Film Scratches focuses on the world of experimental and avant-garde film, especially as practiced by individual artists. It features a mixture of reviews, interviews, and essays.
A Review by David Finkelstein.
An American Dream, a new 34-minute found footage film by Wheeler Winston Dixon, consists of public domain footage clips, almost all of them in slow motion. Many of these clips show things being smashed, blown up, burned, or shot: TV sets, clocks, flowers. The stately motion of slowed down footage makes this violence look beautiful and peaceful, and much more orderly, as you can watch the forces of physics controlling the motion of each individual fragment. The musical score, a heavenly choir of voices over one long sustained electronic chord, adds to this sense of violence numbed and spiritualized. There are also some sped up time lapse shots, mostly of traffic or crowds. Like the slow motion shots, time lapse photography looks more orderly than real time, as the sped up motion reveals the macro structures of crowd movements which are harder to see in real time.
In found footage works, without imagery created by the filmmaker, the artist’s voice speaks entirely through the choice of images and the editing. The film’s title and its content indicate that Dixon intends to make a statement about American culture and values. Repeated shots of the stars and stripes are a generic signifier of an American context, and the shots of violent actions and piles of money seem to make a statement that American life is dominated by violence and money: obviously true, if commonplace observations. Dixon may be aiming to make a found footage film which makes a comprehensive statement on American life, along the lines of Bruce Conner’s masterful America is Waiting, but if that is the case, I didn’t see it. (I’m deliberately leaving aside Dixon’s own statement on his intentions for the film, that it “traces the rise of late-stage capitalism in the United States,” because I didn’t see this within the film itself either.)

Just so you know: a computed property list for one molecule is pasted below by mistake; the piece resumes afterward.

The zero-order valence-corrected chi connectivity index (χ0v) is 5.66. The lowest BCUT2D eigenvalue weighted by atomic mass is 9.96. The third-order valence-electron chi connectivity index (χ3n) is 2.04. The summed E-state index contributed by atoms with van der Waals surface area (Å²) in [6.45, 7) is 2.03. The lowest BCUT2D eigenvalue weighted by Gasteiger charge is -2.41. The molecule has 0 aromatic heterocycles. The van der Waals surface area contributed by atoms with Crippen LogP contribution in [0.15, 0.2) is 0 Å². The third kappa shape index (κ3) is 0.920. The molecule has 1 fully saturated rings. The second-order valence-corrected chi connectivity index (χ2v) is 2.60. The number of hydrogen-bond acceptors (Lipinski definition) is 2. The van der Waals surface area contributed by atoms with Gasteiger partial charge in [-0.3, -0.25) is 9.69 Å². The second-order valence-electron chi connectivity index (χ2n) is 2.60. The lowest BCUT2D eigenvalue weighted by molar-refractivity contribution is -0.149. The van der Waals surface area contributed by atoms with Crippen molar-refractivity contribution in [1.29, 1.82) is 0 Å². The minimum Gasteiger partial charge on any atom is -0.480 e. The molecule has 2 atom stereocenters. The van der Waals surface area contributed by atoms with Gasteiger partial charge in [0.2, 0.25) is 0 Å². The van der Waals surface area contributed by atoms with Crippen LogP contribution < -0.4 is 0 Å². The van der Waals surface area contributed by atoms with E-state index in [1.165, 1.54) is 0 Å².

The lulling sameness of the film, where almost all of the shots have a similar length (10 to 15 seconds), the same internal rhythm, and where one sound texture lasts throughout the film’s 34 minutes, creates a sleepy, suspended mood which is indeed dreamlike, and the images themselves are unmistakably from an American context, and this numbing sameness may be precisely Dixon’s point, as we watch the symbols of American culture destroyed one by one, barely feeling a thing. The film’s consistent use of symbols as discourse ensures that the content affects us only intellectually, never viscerally or emotionally. Watching An American Dream, hypnotized by the beautiful motion of slowly flying fragments of glass accompanied by heavenly voices, is like washing down several Valium pills with a martini, and musing on the state of American life as you drift off into a long, imperturbable sleep.